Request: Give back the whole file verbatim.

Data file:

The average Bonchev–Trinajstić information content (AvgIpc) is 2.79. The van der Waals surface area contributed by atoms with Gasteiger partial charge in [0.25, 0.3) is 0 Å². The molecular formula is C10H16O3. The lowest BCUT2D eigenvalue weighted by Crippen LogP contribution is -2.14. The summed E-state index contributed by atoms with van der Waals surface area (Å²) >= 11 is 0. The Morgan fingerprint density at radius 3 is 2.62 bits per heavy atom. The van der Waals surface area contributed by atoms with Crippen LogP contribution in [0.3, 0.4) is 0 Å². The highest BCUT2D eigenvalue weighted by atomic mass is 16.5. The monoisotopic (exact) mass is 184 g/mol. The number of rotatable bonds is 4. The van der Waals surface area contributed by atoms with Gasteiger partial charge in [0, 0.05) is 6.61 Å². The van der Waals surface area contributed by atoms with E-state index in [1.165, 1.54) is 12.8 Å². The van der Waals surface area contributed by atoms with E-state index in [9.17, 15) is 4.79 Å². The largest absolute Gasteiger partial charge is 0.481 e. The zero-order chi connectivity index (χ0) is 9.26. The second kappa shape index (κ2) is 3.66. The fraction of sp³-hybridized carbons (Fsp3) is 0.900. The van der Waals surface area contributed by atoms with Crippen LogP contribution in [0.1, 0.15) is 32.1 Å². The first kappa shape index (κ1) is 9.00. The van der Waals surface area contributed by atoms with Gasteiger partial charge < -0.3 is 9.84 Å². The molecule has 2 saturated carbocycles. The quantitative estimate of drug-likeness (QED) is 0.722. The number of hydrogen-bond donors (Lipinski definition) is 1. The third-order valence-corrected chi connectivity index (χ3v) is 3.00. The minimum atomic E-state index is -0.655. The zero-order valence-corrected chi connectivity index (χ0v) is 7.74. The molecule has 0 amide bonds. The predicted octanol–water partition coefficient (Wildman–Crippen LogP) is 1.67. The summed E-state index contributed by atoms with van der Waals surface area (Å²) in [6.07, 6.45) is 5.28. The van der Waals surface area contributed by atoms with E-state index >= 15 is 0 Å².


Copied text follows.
The average Bonchev–Trinajstić information content (AvgIpc) is 2.79. The van der Waals surface area contributed by atoms with Gasteiger partial charge in [0.25, 0.3) is 0 Å². The molecular formula is C10H16O3. The lowest BCUT2D eigenvalue weighted by Crippen LogP contribution is -2.14. The summed E-state index contributed by atoms with van der Waals surface area (Å²) >= 11 is 0. The Morgan fingerprint density at radius 3 is 2.62 bits per heavy atom. The van der Waals surface area contributed by atoms with Crippen LogP contribution in [0.3, 0.4) is 0 Å². The highest BCUT2D eigenvalue weighted by atomic mass is 16.5. The monoisotopic (exact) mass is 184 g/mol. The number of rotatable bonds is 4. The van der Waals surface area contributed by atoms with Gasteiger partial charge in [0, 0.05) is 6.61 Å². The van der Waals surface area contributed by atoms with E-state index in [1.165, 1.54) is 12.8 Å². The van der Waals surface area contributed by atoms with E-state index in [9.17, 15) is 4.79 Å². The largest absolute Gasteiger partial charge is 0.481 e. The zero-order chi connectivity index (χ0) is 9.26. The second kappa shape index (κ2) is 3.66. The fraction of sp³-hybridized carbons (Fsp3) is 0.900. The van der Waals surface area contributed by atoms with Crippen LogP contribution in [0.1, 0.15) is 32.1 Å². The first kappa shape index (κ1) is 9.00. The van der Waals surface area contributed by atoms with Gasteiger partial charge < -0.3 is 9.84 Å². The molecule has 2 saturated carbocycles. The quantitative estimate of drug-likeness (QED) is 0.722. The number of hydrogen-bond donors (Lipinski definition) is 1. The third-order valence-corrected chi connectivity index (χ3v) is 3.00. The minimum atomic E-state index is -0.655. The zero-order valence-corrected chi connectivity index (χ0v) is 7.74. The molecule has 0 amide bonds. The predicted octanol–water partition coefficient (Wildman–Crippen LogP) is 1.67. The summed E-state index contributed by atoms with van der Waals surface area (Å²) in [6.07, 6.45) is 5.28. The van der Waals surface area contributed by atoms with E-state index >= 15 is 0 Å².